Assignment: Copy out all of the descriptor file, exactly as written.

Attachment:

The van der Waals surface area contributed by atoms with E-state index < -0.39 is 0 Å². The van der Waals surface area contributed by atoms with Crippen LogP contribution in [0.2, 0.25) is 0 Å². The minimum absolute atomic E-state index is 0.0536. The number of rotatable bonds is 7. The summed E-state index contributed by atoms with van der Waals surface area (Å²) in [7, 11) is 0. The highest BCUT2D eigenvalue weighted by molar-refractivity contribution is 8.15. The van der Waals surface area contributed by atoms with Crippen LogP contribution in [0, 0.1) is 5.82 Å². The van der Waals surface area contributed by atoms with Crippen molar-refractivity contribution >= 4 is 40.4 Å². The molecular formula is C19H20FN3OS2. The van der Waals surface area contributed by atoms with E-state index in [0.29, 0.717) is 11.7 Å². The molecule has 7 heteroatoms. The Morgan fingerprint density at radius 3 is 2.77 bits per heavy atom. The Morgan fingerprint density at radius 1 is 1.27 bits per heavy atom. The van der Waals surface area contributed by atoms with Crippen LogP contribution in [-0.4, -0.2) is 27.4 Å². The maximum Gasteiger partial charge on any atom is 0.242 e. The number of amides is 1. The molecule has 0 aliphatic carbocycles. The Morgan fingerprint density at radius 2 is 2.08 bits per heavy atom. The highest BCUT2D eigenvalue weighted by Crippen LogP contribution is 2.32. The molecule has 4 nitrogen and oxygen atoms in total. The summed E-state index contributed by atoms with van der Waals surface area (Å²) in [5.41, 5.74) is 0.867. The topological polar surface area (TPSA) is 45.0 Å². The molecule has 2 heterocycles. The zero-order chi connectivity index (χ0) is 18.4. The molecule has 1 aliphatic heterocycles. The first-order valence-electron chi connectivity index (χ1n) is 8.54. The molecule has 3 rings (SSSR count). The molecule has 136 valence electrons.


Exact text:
The van der Waals surface area contributed by atoms with E-state index < -0.39 is 0 Å². The van der Waals surface area contributed by atoms with Crippen LogP contribution in [0.2, 0.25) is 0 Å². The minimum absolute atomic E-state index is 0.0536. The number of rotatable bonds is 7. The summed E-state index contributed by atoms with van der Waals surface area (Å²) in [7, 11) is 0. The highest BCUT2D eigenvalue weighted by molar-refractivity contribution is 8.15. The van der Waals surface area contributed by atoms with Crippen LogP contribution in [0, 0.1) is 5.82 Å². The van der Waals surface area contributed by atoms with Crippen molar-refractivity contribution >= 4 is 40.4 Å². The molecular formula is C19H20FN3OS2. The van der Waals surface area contributed by atoms with E-state index in [0.29, 0.717) is 11.7 Å². The molecule has 7 heteroatoms. The Morgan fingerprint density at radius 3 is 2.77 bits per heavy atom. The Morgan fingerprint density at radius 1 is 1.27 bits per heavy atom. The van der Waals surface area contributed by atoms with Crippen LogP contribution in [-0.4, -0.2) is 27.4 Å². The maximum Gasteiger partial charge on any atom is 0.242 e. The number of amides is 1. The molecule has 0 aliphatic carbocycles. The Morgan fingerprint density at radius 2 is 2.08 bits per heavy atom. The highest BCUT2D eigenvalue weighted by Crippen LogP contribution is 2.32. The molecule has 4 nitrogen and oxygen atoms in total. The summed E-state index contributed by atoms with van der Waals surface area (Å²) in [5.41, 5.74) is 0.867. The topological polar surface area (TPSA) is 45.0 Å². The molecule has 2 heterocycles. The zero-order chi connectivity index (χ0) is 18.4. The molecule has 1 aliphatic heterocycles. The first-order valence-electron chi connectivity index (χ1n) is 8.54. The molecule has 3 rings (SSSR count). The molecule has 136 valence electrons.